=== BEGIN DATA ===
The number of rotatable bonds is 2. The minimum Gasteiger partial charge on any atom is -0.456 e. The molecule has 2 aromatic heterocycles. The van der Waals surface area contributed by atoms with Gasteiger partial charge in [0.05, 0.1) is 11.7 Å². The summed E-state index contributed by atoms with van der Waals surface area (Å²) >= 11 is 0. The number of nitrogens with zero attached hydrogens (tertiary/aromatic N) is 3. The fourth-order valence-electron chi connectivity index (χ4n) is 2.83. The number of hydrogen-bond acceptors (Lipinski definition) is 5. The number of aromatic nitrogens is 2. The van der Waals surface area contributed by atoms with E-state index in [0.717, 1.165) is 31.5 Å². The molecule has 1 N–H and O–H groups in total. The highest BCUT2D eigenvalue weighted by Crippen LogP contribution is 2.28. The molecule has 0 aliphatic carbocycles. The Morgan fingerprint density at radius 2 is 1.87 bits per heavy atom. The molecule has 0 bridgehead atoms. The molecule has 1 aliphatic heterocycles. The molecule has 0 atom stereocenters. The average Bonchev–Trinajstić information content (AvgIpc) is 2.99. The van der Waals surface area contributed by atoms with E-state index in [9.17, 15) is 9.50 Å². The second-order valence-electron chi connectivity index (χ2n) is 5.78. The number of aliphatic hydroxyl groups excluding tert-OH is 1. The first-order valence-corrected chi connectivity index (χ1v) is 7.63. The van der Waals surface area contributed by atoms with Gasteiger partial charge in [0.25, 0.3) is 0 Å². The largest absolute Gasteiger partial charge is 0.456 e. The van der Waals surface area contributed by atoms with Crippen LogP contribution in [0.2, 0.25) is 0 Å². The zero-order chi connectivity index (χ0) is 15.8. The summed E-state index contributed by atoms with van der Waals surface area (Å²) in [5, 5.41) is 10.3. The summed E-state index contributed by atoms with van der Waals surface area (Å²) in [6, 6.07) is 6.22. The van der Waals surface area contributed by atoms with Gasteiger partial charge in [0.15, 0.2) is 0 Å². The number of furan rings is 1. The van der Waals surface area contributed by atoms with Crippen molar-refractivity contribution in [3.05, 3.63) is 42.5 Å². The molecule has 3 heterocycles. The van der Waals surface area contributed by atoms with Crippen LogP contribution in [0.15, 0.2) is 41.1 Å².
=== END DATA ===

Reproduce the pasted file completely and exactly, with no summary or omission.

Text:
The number of rotatable bonds is 2. The minimum Gasteiger partial charge on any atom is -0.456 e. The molecule has 2 aromatic heterocycles. The van der Waals surface area contributed by atoms with Gasteiger partial charge in [0.05, 0.1) is 11.7 Å². The summed E-state index contributed by atoms with van der Waals surface area (Å²) >= 11 is 0. The number of nitrogens with zero attached hydrogens (tertiary/aromatic N) is 3. The fourth-order valence-electron chi connectivity index (χ4n) is 2.83. The number of hydrogen-bond acceptors (Lipinski definition) is 5. The number of aromatic nitrogens is 2. The van der Waals surface area contributed by atoms with E-state index in [0.717, 1.165) is 31.5 Å². The molecule has 1 N–H and O–H groups in total. The highest BCUT2D eigenvalue weighted by Crippen LogP contribution is 2.28. The molecule has 0 aliphatic carbocycles. The Morgan fingerprint density at radius 2 is 1.87 bits per heavy atom. The molecule has 0 bridgehead atoms. The molecule has 1 aliphatic heterocycles. The molecule has 0 atom stereocenters. The average Bonchev–Trinajstić information content (AvgIpc) is 2.99. The van der Waals surface area contributed by atoms with E-state index in [9.17, 15) is 9.50 Å². The second-order valence-electron chi connectivity index (χ2n) is 5.78. The number of aliphatic hydroxyl groups excluding tert-OH is 1. The first-order valence-corrected chi connectivity index (χ1v) is 7.63. The van der Waals surface area contributed by atoms with Gasteiger partial charge in [0.25, 0.3) is 0 Å². The largest absolute Gasteiger partial charge is 0.456 e. The van der Waals surface area contributed by atoms with Crippen LogP contribution in [0.2, 0.25) is 0 Å². The zero-order chi connectivity index (χ0) is 15.8. The summed E-state index contributed by atoms with van der Waals surface area (Å²) in [5, 5.41) is 10.3. The summed E-state index contributed by atoms with van der Waals surface area (Å²) in [6, 6.07) is 6.22. The van der Waals surface area contributed by atoms with Gasteiger partial charge in [0.15, 0.2) is 0 Å². The number of furan rings is 1. The van der Waals surface area contributed by atoms with Crippen molar-refractivity contribution in [3.05, 3.63) is 42.5 Å². The molecule has 3 heterocycles. The van der Waals surface area contributed by atoms with Crippen LogP contribution in [0.15, 0.2) is 41.1 Å².